Alternative development model suited to thetribals of JharkhandThe small-scale community based development model issuitable for the tribals of Jharkhand for the following reasons:1. In this model there is no land alienation or displacement because of the project.2. This model is based on the value of community ownership.3. People are taken into confidence right from the planning stage up to the project’s implementation. The supporting agencies are in fact at the service of the people, who are the real masters and owners of the, project.4. It is the people themselves who decide the system ofproject management. Village people are trained to supervise,repair, and maintain the unit. They also decide the mode oftheir contribution to the project and the distribution ofelectricity generated from their unit.
- Agriculture in Jharkhand portrays a backwardeconomy, which has not made any significantdeparture from traditional mode of cultivation.- There is a low crop yield and a semi stagnationof growth rate of production.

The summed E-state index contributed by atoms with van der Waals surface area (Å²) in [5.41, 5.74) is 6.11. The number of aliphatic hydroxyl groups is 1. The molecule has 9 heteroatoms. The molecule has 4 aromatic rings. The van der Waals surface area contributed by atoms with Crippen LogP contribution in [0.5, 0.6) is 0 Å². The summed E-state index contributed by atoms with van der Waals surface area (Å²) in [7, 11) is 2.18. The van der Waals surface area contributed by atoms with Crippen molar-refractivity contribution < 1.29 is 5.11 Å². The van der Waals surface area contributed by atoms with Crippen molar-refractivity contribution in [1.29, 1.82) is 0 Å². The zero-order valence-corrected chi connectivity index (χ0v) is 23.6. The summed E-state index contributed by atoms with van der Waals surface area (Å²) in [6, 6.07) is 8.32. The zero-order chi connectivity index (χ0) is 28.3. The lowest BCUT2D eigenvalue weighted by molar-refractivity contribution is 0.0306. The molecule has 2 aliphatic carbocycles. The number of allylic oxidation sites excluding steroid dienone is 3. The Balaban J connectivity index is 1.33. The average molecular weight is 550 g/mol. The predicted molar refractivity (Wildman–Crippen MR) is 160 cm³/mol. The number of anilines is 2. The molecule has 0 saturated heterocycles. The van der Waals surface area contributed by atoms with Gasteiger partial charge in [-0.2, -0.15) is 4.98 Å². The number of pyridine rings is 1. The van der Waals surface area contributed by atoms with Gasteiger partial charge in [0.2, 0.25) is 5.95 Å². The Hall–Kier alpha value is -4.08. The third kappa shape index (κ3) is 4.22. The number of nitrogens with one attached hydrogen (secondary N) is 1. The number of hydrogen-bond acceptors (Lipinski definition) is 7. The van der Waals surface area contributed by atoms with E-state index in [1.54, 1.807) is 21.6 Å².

Factors accounting for backwardness ofagriculture in Jharkhand are small increase inmodern inputs like HYV seeds, irrigation,fertilizer, pesticides and farm implements.Despite adverse geo-physical conditions, thereexists a good potential for raising crop yields andagricultural diversification in Jharkhand. The statehas a groundwater potential of 482 crores cubicmeters per year, but only 4.1% of it has beenexploited so far for irrigation.Besides, canal irrigation could be harnessed from somerivers having enough water up to January-February likefrom Amanat, Auranga, Sankh and Ghaghra. Similarly, liftirrigation schemes could be used to improve agriculturein Jharkhand.
Horticultural products like pea, cauliflower,cabbage, potato, brinjal, and so on are dispatchednot only to the regional markets (Ranchi,Jameshedpur, Lohardaga, Daltonganj, andGarwah) but also to distant regional centers likeCalcutta, Rourkela, Bhilai, etc.The extension of irrigation facility will further boostthe cultivation of vegetables and also fruits likepapaya, mango, and lichi.The scientists of Birsa Agricultural University havediscovered high yielding varieties of differentcrops yielding as much as 2-3 times higher, whichwas obtained by the farmers who used them.
Government-NGO network for agriculturedevelopmentThe unique model of Government-NGOcooperation for agriculture development inLohardaga District has been very impressive.At the invitation of the District Administration ofLohardaga in 1992, an NGO called PRADAN,agreed to work in Kisko Block and signed an MoU(Memorandum of Understanding). The whole ideawas to promote agriculture development throughSelf-Help Groups.